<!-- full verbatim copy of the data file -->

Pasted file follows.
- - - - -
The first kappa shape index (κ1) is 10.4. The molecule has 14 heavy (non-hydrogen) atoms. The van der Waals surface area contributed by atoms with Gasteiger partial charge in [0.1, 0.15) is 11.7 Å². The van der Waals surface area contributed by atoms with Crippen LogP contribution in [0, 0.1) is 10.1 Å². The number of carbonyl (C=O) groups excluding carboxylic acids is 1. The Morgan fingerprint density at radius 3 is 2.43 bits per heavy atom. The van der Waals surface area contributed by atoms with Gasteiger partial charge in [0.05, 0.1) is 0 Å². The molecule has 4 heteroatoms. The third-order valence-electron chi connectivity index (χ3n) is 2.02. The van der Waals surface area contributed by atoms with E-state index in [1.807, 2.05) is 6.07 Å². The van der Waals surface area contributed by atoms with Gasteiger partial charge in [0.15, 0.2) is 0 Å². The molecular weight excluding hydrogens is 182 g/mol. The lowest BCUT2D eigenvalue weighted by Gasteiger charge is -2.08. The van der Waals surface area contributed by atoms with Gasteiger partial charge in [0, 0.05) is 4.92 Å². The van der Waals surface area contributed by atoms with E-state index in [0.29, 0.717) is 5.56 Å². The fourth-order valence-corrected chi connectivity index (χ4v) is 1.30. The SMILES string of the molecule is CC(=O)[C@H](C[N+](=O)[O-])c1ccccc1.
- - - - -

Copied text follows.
The first kappa shape index (κ1) is 10.4. The molecule has 14 heavy (non-hydrogen) atoms. The van der Waals surface area contributed by atoms with Gasteiger partial charge in [0.1, 0.15) is 11.7 Å². The van der Waals surface area contributed by atoms with Crippen LogP contribution in [0, 0.1) is 10.1 Å². The number of carbonyl (C=O) groups excluding carboxylic acids is 1. The Morgan fingerprint density at radius 3 is 2.43 bits per heavy atom. The van der Waals surface area contributed by atoms with Gasteiger partial charge in [0.05, 0.1) is 0 Å². The molecule has 4 heteroatoms. The third-order valence-electron chi connectivity index (χ3n) is 2.02. The van der Waals surface area contributed by atoms with E-state index in [1.807, 2.05) is 6.07 Å². The van der Waals surface area contributed by atoms with Gasteiger partial charge in [0.15, 0.2) is 0 Å². The molecular weight excluding hydrogens is 182 g/mol. The lowest BCUT2D eigenvalue weighted by Gasteiger charge is -2.08. The van der Waals surface area contributed by atoms with Gasteiger partial charge in [0, 0.05) is 4.92 Å². The van der Waals surface area contributed by atoms with E-state index in [0.29, 0.717) is 5.56 Å². The fourth-order valence-corrected chi connectivity index (χ4v) is 1.30. The SMILES string of the molecule is CC(=O)[C@H](C[N+](=O)[O-])c1ccccc1.